Column shapes

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alex robinson

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I am looking to make a plinth / column to put a sundial on and was wondering where I could find a library of different column shapes. I think I saw a book on this years ago, but cannot remember the details. I am sure I could freestyle something, but as a society we have been designing decorative columns for more than 4000 years, so I am sure there is lots to learn from previous approaches!
 
As you say, columns have been designed and built for thousands of years. Commonly columns can be plain or fluted. The distinctive features are the tops or capitals. The classical capitals are the Doric, Ionic, and Corinthian. There are others, but in the Western tradition these three tend to dominate.
Good luck
D.
 
As you say, columns have been designed and built for thousands of years. Commonly columns can be plain or fluted. The distinctive features are the tops or capitals. The classical capitals are the Doric, Ionic, and Corinthian. There are others, but in the Western tradition these three tend to dominate.
Good luck
D.
Maybe columns is the wrong term - I was thinking along the line of the curves you get for balustrades or the central pillar for a card table.

Flutes would be fun - I have often considered a router jig for use with the lathe, but not for this project.

I have often thought it strange how hard it is to find books about shapes / form. Every novelty woodwork project under the sun has been written about, but the actual theory of design seems to be hard to come by for turning.
 
Maybe columns is the wrong term - I was thinking along the line of the curves you get for balustrades or the central pillar for a card table.

Flutes would be fun - I have often considered a router jig for use with the lathe, but not for this project.

I have often thought it strange how hard it is to find books about shapes / form. Every novelty woodwork project under the sun has been written about, but the actual theory of design seems to be hard to come by for turning.
Classic Forms by Stuart E Dyas is likely to provide plenty of ideas from columns, pedestals to candlesticks.
 
Classic Forms by Stuart E Dyas is likely to provide plenty of ideas from columns, pedestals to candlesticks.
Thanks - that is the one I was thinking of. Couldn't remember the name. Now just to find a copy - not sure I fancy taking a risk with an eBay seller with an 11% positive rating!
 
Alex
There’s one on eBay - brand new hardback at £31.62
Get in there!
That is the 11% positive seller I think! Maybe I should risk it as it is the book I was thinking of and i am curious about what someone can do to manage such an incredibly bad eBay rating...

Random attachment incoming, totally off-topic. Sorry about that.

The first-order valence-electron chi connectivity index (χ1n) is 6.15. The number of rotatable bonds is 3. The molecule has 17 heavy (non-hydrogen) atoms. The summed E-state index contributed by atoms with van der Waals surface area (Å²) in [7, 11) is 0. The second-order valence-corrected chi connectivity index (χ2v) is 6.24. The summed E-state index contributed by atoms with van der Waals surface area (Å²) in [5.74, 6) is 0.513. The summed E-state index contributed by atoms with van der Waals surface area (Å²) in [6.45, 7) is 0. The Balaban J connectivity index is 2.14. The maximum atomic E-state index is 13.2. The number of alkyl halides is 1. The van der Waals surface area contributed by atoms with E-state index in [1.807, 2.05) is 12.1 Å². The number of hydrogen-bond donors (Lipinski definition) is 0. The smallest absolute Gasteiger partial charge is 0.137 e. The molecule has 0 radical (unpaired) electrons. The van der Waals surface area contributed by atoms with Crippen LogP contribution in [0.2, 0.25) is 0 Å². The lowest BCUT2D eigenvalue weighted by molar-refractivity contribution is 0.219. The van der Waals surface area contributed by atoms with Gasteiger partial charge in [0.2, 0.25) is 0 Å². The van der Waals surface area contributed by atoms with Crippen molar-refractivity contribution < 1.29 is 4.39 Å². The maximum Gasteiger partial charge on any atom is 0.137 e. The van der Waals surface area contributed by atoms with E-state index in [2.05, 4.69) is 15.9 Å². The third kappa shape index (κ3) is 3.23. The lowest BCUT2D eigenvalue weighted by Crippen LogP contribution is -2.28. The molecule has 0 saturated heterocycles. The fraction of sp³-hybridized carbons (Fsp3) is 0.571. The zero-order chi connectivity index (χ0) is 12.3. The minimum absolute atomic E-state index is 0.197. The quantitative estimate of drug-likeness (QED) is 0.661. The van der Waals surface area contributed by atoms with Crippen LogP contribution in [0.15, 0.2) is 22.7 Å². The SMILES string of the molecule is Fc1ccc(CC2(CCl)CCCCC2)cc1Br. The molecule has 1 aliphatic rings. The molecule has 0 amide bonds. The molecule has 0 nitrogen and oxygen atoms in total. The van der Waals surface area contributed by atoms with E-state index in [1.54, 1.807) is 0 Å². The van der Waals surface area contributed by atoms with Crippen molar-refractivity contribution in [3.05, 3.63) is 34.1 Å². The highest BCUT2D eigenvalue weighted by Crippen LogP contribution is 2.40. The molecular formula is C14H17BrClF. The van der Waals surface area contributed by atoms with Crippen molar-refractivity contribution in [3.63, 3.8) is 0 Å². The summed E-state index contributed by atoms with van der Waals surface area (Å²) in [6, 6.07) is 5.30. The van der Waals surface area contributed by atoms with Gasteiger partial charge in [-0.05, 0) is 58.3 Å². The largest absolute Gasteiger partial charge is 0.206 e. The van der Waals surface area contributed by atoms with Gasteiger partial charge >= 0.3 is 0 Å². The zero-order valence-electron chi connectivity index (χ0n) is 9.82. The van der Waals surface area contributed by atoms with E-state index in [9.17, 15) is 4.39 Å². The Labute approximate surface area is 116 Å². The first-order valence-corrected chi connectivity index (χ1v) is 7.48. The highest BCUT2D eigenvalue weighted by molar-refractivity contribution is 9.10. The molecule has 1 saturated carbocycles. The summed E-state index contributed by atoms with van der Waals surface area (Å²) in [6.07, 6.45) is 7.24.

There's masses of design stuff out there you just have to search better.
Google "books about shapes and forms" and you get this lot:
https://www.google.com/search?sca_e...EAHYVgLj0Q0pQJegQIEhAB&biw=1265&bih=654&dpr=2
I would suggest that particular Google search backs up my assertion it is easier to find books along the lines of 1001 woodworking novelties than practical usage of elegance and design. I do like the look of the one about pairing pasta shapes with the correct sauce though.
 
I would suggest that particular Google search backs up my assertion it is easier to find books along the lines of 1001 woodworking novelties than practical usage of elegance and design. I do like the look of the one about pairing pasta shapes with the correct sauce though.
OK try googling design in wood or just design books.
You get what you ask for and "design" is a major topic, but "shape and form" is too vague, not least because everything has shape and form.
Principles of design ?
Or your own expression "practical usage of elegance and design" books.
Endless possibilities and has been written about since the middle ages.
I do like the look of the one about pairing pasta shapes with the correct sauce though.
Well you've got to start somewhere!
 
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Maybe columns is the wrong term - I was thinking along the line of the curves you get for balustrades or the central pillar for a card table.

Flutes would be fun - I have often considered a router jig for use with the lathe, but not for this project.

I have often thought it strange how hard it is to find books about shapes / form. Every novelty woodwork project under the sun has been written about, but the actual theory of design seems to be hard to come by for turning.
George Walker has a good video on classical design on the Lie-Nielsen website.

https://www.lie-nielsen.com/product...home-education-videos-george-walker&node=4251
 
If you are looking for profiles, "Shapes for Woodturners" by David Weldon takes some beating - you can pick up a copy for as little as £3.50 (Abe Books and eBat are good places to start) ...
Excellent suggestion - thank you. Cheap and from a seller with a >99% rating. Ordered.
 

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